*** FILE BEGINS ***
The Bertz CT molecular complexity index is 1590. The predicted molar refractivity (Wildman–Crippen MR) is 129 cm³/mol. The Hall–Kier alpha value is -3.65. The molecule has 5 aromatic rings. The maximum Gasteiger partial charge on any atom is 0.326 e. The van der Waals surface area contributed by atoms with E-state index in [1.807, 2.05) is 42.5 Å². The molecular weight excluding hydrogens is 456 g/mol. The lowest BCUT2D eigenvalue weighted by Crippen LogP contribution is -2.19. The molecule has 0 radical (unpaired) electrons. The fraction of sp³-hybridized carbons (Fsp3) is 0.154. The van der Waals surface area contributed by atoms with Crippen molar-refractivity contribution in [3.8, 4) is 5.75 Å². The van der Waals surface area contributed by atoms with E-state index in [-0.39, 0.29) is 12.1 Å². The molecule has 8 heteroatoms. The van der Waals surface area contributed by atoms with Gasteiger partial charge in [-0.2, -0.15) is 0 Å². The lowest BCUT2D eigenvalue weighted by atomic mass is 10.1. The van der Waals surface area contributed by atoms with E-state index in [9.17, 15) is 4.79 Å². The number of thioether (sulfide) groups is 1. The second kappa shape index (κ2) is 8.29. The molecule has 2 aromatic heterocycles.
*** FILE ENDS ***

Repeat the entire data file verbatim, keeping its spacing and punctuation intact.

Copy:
The Bertz CT molecular complexity index is 1590. The predicted molar refractivity (Wildman–Crippen MR) is 129 cm³/mol. The Hall–Kier alpha value is -3.65. The molecule has 5 aromatic rings. The maximum Gasteiger partial charge on any atom is 0.326 e. The van der Waals surface area contributed by atoms with E-state index in [1.807, 2.05) is 42.5 Å². The molecular weight excluding hydrogens is 456 g/mol. The lowest BCUT2D eigenvalue weighted by Crippen LogP contribution is -2.19. The molecule has 0 radical (unpaired) electrons. The fraction of sp³-hybridized carbons (Fsp3) is 0.154. The van der Waals surface area contributed by atoms with Crippen molar-refractivity contribution in [3.8, 4) is 5.75 Å². The van der Waals surface area contributed by atoms with E-state index in [-0.39, 0.29) is 12.1 Å². The molecule has 8 heteroatoms. The van der Waals surface area contributed by atoms with Gasteiger partial charge in [-0.2, -0.15) is 0 Å². The lowest BCUT2D eigenvalue weighted by atomic mass is 10.1. The van der Waals surface area contributed by atoms with E-state index in [9.17, 15) is 4.79 Å². The number of thioether (sulfide) groups is 1. The second kappa shape index (κ2) is 8.29. The molecule has 2 aromatic heterocycles.